Pluvicto, a drug used to treat advanced prostate cancer, is in short supply, the Food and Drug Administration reported last week.
Novartis, the pharmaceutical company that manufactures Pluvicto, outlined the causes behind the supply issues in a letter posted by the FDA last month.
In the letter, the company said that it currently only manufactures Pluvicto in Italy in “small batches,” and is awaiting FDA approval on a new manufacturing site. That approval was expected to come in four to six months, Novartis said.
“We are operating our production site at full capacity to treat as many patients as possible, as quickly as possible.” the company said. “However, with a nuclear medicine like Pluvicto, there is no back-up supply that we can draw from when we experience a delay.”
Novartis said that any issues caused by weather or “unplanned manufacturing events” can cause delays. The company noted there is only a “five-day window” for the drug to reach the patient once its manufactured.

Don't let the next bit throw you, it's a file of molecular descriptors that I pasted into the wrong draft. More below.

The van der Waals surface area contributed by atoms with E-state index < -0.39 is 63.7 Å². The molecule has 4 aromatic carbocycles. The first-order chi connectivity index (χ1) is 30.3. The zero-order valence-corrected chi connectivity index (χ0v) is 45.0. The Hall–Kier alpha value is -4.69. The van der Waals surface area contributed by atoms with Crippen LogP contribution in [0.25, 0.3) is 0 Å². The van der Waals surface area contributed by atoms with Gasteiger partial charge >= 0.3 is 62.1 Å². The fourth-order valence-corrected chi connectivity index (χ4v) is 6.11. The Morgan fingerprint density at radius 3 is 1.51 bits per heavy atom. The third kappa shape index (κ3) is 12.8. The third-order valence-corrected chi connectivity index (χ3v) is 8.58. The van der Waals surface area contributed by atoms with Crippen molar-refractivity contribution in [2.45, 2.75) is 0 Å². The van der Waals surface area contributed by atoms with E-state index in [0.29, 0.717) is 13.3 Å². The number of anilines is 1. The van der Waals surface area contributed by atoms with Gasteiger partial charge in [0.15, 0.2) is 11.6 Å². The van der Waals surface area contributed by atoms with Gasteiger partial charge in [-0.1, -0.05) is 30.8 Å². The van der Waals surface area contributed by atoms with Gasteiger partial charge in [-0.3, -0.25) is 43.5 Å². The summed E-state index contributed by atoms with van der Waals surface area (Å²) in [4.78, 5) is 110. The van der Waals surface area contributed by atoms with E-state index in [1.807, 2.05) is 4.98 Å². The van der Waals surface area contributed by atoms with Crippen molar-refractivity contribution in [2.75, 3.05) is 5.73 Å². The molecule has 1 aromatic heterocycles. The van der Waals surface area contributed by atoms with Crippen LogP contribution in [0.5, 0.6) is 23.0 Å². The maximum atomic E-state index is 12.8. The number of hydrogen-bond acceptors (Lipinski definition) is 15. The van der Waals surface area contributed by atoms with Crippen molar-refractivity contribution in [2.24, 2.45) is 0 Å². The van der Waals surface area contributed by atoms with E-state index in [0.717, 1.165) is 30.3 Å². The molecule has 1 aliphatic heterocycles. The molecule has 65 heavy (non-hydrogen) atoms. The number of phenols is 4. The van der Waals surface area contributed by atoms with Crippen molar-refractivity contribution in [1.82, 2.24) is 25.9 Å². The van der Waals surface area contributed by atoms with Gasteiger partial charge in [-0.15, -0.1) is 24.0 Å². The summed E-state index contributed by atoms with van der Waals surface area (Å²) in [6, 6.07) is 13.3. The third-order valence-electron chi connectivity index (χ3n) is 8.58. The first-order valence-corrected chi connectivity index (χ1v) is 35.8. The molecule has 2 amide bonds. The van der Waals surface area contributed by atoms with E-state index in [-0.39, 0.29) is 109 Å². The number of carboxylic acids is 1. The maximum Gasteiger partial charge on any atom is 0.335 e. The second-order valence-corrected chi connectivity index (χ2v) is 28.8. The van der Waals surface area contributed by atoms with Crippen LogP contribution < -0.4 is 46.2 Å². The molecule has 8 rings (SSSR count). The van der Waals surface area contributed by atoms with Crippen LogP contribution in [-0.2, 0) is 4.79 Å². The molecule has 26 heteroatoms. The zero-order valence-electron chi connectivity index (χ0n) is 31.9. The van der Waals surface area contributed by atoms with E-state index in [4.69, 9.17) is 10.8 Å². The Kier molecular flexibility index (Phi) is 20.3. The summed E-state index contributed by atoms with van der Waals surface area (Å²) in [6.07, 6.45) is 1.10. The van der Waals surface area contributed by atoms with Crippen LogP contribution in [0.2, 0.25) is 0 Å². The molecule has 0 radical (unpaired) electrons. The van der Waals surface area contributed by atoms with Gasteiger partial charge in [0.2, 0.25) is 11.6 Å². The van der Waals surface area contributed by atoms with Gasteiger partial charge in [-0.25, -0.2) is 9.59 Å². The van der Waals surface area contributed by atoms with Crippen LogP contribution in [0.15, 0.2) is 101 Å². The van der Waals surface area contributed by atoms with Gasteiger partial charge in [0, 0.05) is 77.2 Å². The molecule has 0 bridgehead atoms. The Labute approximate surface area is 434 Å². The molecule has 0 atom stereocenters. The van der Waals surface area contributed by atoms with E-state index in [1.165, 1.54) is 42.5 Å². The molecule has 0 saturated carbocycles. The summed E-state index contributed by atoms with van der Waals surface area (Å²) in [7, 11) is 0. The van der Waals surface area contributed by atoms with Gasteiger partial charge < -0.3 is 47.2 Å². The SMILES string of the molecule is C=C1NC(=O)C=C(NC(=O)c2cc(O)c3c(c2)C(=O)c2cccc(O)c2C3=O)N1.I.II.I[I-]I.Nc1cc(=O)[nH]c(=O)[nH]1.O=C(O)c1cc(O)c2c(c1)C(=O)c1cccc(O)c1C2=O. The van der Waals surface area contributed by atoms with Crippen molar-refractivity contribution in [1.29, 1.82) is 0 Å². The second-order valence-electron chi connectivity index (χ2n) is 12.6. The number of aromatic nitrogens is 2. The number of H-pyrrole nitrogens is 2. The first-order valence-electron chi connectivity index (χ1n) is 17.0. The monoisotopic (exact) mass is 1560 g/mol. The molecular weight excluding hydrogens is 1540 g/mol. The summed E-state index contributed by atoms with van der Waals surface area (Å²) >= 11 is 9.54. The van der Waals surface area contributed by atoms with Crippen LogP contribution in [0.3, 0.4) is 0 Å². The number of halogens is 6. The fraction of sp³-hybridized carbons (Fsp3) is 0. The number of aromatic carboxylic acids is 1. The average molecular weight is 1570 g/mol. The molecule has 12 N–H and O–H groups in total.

When shipments of Pluvicto are delayed, or it has have to be remade, it creates a domino effect, the letter noted.
The company said it is currently prioritizing “patients who have received their first doses and are currently in the treatment process.”
Novartis said it will not take any new orders until there is “clarity on the FDA’s approval” of its new manufacturing facility.
Company spokesperson Julie Masow told The Wall Street Journal Thursday that Novartis is seeking FDA approval for manufacturing commercial Pluvicto at its site in Millburn, New Jersey.
“Our ability to supply Pluvicto with only one approved site is presenting significant challenges, and we are working around the clock to generate as much supply as possible,” she told the Journal.
The FDA approved Pluvicto as a treatment for prostate cancer back in March of 2022.
According to numbers from the American Cancer Society, aside from skin cancer, prostate cancer is the most common cancer in American men, and about one in eight men will be diagnosed with prostate cancer during their lifetime.
Most men diagnosed with prostate cancer do not die from the disease, the organization said.